The event was heavily attended, a real plus. It was nice weather, also a big plus. There were plenty of food and book vendors. Plenty of portable toilets. And the Tablers Tent looked looked as though all of the vendor tables were full. There were volunteers that were polite, helpful, and checked on us regularly and brought us water. They could relieve us at our table for a short while if need be. A long list of events and activities were posted throughout the event in the form of large signs. A nice big glossy map to give to attendees. A pretty good event rating overall in my opinion. I hope next year they try to attract book bloggers/vloggers and reviewers.

During the event we were seated next to Rosa Pryor-Trusty and her husband Shorty – who were just wonderful to talk to. It was nice to have some really funny, smart companions to chat with during the slower moments.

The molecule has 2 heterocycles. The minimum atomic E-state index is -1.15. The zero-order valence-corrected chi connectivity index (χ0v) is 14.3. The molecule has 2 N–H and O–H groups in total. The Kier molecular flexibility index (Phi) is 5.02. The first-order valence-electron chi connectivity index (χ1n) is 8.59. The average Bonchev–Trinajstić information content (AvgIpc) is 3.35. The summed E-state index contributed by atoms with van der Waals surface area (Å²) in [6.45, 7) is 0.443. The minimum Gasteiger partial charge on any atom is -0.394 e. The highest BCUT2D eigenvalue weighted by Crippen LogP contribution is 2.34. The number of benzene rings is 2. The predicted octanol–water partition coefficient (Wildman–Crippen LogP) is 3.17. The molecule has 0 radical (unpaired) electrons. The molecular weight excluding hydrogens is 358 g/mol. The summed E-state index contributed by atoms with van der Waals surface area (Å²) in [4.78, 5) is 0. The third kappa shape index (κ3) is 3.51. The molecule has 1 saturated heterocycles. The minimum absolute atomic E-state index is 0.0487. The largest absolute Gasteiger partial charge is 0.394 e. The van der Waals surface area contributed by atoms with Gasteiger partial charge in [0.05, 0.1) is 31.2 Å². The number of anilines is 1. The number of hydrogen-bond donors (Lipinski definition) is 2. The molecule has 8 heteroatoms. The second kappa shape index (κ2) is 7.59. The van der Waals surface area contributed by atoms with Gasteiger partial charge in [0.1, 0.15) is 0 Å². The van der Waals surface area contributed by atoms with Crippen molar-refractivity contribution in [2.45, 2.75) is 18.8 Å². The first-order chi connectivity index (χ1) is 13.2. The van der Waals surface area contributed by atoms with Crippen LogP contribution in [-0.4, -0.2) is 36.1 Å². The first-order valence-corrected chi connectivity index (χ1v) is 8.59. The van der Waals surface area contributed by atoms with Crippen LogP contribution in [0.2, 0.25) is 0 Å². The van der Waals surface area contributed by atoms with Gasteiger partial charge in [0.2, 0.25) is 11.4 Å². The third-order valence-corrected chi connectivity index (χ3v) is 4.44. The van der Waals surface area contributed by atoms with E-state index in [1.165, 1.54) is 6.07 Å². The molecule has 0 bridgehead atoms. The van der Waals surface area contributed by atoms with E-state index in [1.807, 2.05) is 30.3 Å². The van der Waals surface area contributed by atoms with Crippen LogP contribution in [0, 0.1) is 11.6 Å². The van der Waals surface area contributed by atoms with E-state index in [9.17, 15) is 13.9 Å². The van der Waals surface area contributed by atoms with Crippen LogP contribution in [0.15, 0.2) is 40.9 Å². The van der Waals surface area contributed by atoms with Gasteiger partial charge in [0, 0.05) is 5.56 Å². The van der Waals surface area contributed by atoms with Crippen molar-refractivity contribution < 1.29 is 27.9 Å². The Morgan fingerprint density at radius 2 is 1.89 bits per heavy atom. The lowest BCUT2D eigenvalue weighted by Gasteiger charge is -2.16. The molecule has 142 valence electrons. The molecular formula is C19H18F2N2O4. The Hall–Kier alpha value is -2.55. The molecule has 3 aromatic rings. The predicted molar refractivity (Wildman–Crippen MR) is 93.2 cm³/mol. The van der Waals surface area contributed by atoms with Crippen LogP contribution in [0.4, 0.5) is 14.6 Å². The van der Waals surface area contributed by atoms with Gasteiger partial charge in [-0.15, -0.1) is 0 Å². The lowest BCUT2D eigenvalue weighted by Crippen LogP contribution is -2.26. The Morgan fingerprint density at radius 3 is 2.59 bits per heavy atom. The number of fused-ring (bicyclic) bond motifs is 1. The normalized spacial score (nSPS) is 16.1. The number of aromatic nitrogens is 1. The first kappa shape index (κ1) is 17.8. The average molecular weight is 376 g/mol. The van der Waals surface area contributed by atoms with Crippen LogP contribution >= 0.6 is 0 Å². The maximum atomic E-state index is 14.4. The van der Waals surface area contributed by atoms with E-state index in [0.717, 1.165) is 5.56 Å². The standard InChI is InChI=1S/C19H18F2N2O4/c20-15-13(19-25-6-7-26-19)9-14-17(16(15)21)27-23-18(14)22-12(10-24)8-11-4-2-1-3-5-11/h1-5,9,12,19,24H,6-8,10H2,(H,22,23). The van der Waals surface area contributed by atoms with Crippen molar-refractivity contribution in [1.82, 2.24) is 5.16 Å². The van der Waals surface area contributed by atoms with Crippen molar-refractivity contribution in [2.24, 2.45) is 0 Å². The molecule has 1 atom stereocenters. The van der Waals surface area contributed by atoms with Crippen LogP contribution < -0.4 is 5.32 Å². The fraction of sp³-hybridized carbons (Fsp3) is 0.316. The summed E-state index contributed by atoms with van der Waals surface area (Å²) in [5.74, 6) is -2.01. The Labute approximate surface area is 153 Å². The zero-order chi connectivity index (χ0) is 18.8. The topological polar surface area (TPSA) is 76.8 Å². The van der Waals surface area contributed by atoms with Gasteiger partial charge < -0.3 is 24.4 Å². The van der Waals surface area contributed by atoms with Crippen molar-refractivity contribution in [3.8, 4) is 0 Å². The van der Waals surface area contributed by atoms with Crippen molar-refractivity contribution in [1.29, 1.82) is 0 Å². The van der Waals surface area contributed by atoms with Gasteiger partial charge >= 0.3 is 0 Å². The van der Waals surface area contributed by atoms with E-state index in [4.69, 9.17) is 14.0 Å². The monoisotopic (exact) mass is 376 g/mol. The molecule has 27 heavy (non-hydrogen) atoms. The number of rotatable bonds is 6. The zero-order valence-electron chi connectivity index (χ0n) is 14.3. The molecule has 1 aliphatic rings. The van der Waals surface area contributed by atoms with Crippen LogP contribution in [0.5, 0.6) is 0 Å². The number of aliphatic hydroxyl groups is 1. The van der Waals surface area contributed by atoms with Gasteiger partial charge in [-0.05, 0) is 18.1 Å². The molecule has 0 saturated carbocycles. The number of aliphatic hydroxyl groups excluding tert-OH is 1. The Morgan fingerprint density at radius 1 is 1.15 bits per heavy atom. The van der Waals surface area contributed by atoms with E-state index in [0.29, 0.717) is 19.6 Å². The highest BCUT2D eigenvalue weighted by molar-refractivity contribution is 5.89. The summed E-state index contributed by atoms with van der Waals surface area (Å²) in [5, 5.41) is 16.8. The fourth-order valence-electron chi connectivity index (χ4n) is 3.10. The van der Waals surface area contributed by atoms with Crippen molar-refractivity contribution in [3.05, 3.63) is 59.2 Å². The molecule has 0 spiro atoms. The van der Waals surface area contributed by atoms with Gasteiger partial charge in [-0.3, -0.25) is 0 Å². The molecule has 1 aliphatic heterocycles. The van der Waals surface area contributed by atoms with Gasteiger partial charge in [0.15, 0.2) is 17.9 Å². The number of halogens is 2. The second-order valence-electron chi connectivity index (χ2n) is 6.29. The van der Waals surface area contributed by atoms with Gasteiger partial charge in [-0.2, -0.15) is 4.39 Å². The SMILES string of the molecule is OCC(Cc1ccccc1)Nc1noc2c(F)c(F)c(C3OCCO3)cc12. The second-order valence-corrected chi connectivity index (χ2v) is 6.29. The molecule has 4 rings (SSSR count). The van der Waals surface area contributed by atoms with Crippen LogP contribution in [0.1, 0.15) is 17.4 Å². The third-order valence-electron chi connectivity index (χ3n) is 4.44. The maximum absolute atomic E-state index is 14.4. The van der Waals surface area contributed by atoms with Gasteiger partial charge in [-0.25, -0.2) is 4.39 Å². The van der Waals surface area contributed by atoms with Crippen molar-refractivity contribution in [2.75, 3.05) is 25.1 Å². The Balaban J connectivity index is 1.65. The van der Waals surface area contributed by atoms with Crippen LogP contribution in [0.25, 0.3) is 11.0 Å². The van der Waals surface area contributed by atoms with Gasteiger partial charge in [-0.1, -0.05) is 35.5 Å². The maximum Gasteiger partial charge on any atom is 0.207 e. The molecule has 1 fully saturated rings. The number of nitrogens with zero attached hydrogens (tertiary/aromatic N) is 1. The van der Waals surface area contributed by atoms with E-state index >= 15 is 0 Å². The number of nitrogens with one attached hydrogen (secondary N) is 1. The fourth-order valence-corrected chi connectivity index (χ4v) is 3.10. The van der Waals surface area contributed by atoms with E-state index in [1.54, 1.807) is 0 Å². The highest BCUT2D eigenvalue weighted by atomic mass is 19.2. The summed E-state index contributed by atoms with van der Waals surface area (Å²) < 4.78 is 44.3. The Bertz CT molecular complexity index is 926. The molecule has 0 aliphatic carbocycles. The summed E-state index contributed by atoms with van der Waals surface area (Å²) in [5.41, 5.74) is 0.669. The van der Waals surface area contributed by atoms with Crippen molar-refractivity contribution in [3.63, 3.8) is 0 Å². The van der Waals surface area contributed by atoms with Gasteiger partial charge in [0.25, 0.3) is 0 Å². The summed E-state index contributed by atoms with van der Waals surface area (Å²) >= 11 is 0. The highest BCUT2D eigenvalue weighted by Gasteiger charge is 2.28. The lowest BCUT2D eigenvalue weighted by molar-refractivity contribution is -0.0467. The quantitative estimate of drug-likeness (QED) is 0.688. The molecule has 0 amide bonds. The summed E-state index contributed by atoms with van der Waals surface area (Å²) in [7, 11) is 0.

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This is a photo of Rosa and me after a long day. We still look like we could take on the world, don’t we? LOOK OUT WORLD!

I met a couple of other authors at the event as well, though I wish I’d had time to meet all of the other writers that were in my genre. Natasha Lane came down and stopped by my table and we talked shop – though I didn’t realize she was a fellow writer at the beginning of the conversation. I’m hoping that if I collect enough cards of nearby women authors we can have the occasional salon. One thing that has struck me about the other women authors I’ve met, is how important the writing is to them. How it’s something they have to do, like any art you are driven to make. There is also an edge of enthusiasm, that despite the odds being against us being able to make a living this way, that is inspiring.  Women supporting women achieving their dreams. We are stronger together.